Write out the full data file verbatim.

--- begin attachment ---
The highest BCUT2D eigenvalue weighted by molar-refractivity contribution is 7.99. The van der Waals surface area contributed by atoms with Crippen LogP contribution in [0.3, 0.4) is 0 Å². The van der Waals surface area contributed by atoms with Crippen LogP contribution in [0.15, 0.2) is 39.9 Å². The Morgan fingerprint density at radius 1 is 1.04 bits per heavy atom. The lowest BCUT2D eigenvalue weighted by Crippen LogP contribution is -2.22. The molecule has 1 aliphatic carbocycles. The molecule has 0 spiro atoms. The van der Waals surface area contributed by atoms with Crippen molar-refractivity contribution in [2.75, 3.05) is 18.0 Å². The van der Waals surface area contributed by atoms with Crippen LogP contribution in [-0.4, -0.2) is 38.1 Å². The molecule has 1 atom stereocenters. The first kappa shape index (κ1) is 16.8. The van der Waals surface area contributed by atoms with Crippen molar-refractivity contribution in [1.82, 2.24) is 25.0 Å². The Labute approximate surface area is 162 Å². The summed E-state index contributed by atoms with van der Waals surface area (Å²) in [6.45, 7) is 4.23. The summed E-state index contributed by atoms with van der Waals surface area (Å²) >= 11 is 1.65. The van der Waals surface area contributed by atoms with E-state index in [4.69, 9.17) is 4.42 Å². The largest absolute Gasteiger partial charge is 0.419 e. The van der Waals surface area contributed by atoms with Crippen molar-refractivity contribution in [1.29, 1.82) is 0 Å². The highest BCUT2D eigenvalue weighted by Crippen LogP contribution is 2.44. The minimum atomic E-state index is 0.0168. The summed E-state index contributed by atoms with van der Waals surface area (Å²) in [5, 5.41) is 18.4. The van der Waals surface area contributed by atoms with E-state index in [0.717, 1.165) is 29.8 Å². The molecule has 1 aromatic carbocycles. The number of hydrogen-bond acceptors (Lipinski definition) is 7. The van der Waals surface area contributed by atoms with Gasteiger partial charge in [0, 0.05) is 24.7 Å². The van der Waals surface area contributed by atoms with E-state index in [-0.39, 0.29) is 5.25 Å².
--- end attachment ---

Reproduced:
The highest BCUT2D eigenvalue weighted by molar-refractivity contribution is 7.99. The van der Waals surface area contributed by atoms with Crippen LogP contribution in [0.3, 0.4) is 0 Å². The van der Waals surface area contributed by atoms with Crippen LogP contribution in [0.15, 0.2) is 39.9 Å². The Morgan fingerprint density at radius 1 is 1.04 bits per heavy atom. The lowest BCUT2D eigenvalue weighted by Crippen LogP contribution is -2.22. The molecule has 1 aliphatic carbocycles. The molecule has 0 spiro atoms. The van der Waals surface area contributed by atoms with Crippen molar-refractivity contribution in [2.75, 3.05) is 18.0 Å². The van der Waals surface area contributed by atoms with Crippen LogP contribution in [-0.4, -0.2) is 38.1 Å². The molecule has 1 atom stereocenters. The first kappa shape index (κ1) is 16.8. The van der Waals surface area contributed by atoms with Crippen molar-refractivity contribution in [1.82, 2.24) is 25.0 Å². The Labute approximate surface area is 162 Å². The summed E-state index contributed by atoms with van der Waals surface area (Å²) in [6.45, 7) is 4.23. The summed E-state index contributed by atoms with van der Waals surface area (Å²) >= 11 is 1.65. The van der Waals surface area contributed by atoms with E-state index in [4.69, 9.17) is 4.42 Å². The largest absolute Gasteiger partial charge is 0.419 e. The van der Waals surface area contributed by atoms with Crippen molar-refractivity contribution in [1.29, 1.82) is 0 Å². The highest BCUT2D eigenvalue weighted by Crippen LogP contribution is 2.44. The minimum atomic E-state index is 0.0168. The summed E-state index contributed by atoms with van der Waals surface area (Å²) in [5, 5.41) is 18.4. The van der Waals surface area contributed by atoms with E-state index in [0.717, 1.165) is 29.8 Å². The molecule has 1 aromatic carbocycles. The number of hydrogen-bond acceptors (Lipinski definition) is 7. The van der Waals surface area contributed by atoms with Gasteiger partial charge in [0, 0.05) is 24.7 Å². The van der Waals surface area contributed by atoms with E-state index in [-0.39, 0.29) is 5.25 Å².